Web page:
For the first thirty minutes, we must endure Walter’s painful subjugation under a new management staff of bearded douchebags. Finally, at a point of helpless desperation (assuaged by the fact that I had seen the film once before), we get our first taste of incredible storyline movers that feed our need for grand adventure. As Walter leans defeated over his desk, he looks at a picture on his wall of the legendary photographer Sean O’Connell (played by Sean Penn). In what is the first unreal event that happens outside of Walter’s daydreams, the picture comes to life as Sean beckons Walter to come find him. Inspired and entranced, he does. An inspirational montage later, we are in Greenland, the North Atlantic island country that has “eight people in it.” (Yes, it’s a country. It gained its independence from Denmark in 2009.) This obvious juxtaposition between Walter’s ordinary predictability with his extraordinary spontaneity should be an inspiration to all of us. Especially in this globalized, interconnected world of the twenty-first century, even the simplest of us laypeople can jet off to a far-away land for a small fee.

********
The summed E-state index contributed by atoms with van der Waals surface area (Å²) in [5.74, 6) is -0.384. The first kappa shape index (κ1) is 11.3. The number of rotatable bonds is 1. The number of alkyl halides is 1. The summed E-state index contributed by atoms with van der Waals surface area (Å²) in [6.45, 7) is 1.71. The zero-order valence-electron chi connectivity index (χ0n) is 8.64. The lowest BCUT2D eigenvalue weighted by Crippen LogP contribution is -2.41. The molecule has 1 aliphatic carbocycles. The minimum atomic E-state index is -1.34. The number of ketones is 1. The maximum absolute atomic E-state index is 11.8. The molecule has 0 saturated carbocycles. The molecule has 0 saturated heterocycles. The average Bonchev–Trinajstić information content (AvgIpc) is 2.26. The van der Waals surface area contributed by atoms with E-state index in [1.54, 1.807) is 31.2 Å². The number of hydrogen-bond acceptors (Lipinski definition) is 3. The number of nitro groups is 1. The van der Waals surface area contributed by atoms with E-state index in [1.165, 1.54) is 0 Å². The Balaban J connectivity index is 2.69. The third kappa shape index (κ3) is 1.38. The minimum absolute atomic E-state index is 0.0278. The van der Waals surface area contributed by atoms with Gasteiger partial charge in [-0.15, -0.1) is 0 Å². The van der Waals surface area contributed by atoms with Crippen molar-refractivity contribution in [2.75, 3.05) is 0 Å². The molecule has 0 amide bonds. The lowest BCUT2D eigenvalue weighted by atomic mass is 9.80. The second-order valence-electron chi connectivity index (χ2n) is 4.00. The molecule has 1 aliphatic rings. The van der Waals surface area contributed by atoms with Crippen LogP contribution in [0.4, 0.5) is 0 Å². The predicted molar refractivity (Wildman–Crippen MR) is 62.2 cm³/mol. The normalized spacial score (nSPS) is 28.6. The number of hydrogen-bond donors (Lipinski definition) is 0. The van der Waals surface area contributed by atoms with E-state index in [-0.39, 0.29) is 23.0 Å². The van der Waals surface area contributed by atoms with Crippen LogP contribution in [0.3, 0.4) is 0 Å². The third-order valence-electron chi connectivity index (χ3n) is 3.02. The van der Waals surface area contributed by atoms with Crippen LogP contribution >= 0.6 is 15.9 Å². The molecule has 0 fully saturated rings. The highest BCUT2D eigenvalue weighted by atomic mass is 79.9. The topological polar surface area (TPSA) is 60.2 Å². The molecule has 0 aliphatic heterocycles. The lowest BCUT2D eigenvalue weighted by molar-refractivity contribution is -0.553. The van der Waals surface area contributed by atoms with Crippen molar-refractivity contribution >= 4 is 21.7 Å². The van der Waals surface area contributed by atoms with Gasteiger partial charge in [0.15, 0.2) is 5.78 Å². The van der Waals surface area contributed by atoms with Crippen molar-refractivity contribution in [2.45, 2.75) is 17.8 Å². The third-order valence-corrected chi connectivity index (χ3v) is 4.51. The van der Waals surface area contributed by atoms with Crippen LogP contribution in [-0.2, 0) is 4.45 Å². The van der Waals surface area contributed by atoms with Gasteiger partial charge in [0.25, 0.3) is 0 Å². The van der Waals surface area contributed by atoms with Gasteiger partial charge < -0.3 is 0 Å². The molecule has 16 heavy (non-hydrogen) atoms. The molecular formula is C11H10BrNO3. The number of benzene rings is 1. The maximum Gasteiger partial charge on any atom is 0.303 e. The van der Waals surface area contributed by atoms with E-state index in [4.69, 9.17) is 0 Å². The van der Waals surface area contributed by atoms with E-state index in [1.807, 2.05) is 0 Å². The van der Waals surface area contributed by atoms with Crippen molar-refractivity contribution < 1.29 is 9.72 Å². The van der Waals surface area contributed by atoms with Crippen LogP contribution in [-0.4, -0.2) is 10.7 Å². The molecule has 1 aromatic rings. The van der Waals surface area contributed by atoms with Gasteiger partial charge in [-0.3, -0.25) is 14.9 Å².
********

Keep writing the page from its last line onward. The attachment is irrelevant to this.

Although Walter has taken the crucial first step of casting off into the world beyond his borders, many of his shenanigans arise as he learns that on his own, he is helpless. What I think may be the most important lesson from this film is fact that Walter is rarely alone on his adventure. He is often wholly dependent on the good will of others, being rescued multiple times. From a drunken helicopter pilot to a crew of Nordic fisherman to a couple Afghani men whom he “rented.” In one of the final scenes of his adventures, he acknowledges this, paying well-deserved respects to his mother. When Sean asks how Walter found him (hiding out on a random ridge in the upper Himalayas), Walter responds, “My mom.” As he had been trekking on his own for many kilometers, it would have been easy for him to tell Sean how much effort he had put into his search. Recognizing that none of this would have possible without the continued support of all of those who have been with him since the beginning and those whom he has met along his journey, he pays due respect. This fact is crucial to remember for any traveler. Whether it be a random lady in the subway station who translates for the station attendant or a couchsurfing host who asks nothing but cleanliness and common courtesy in exchange for free lodging and an invaluable experience, the life of travel reminds us that we are inevitably interdependent.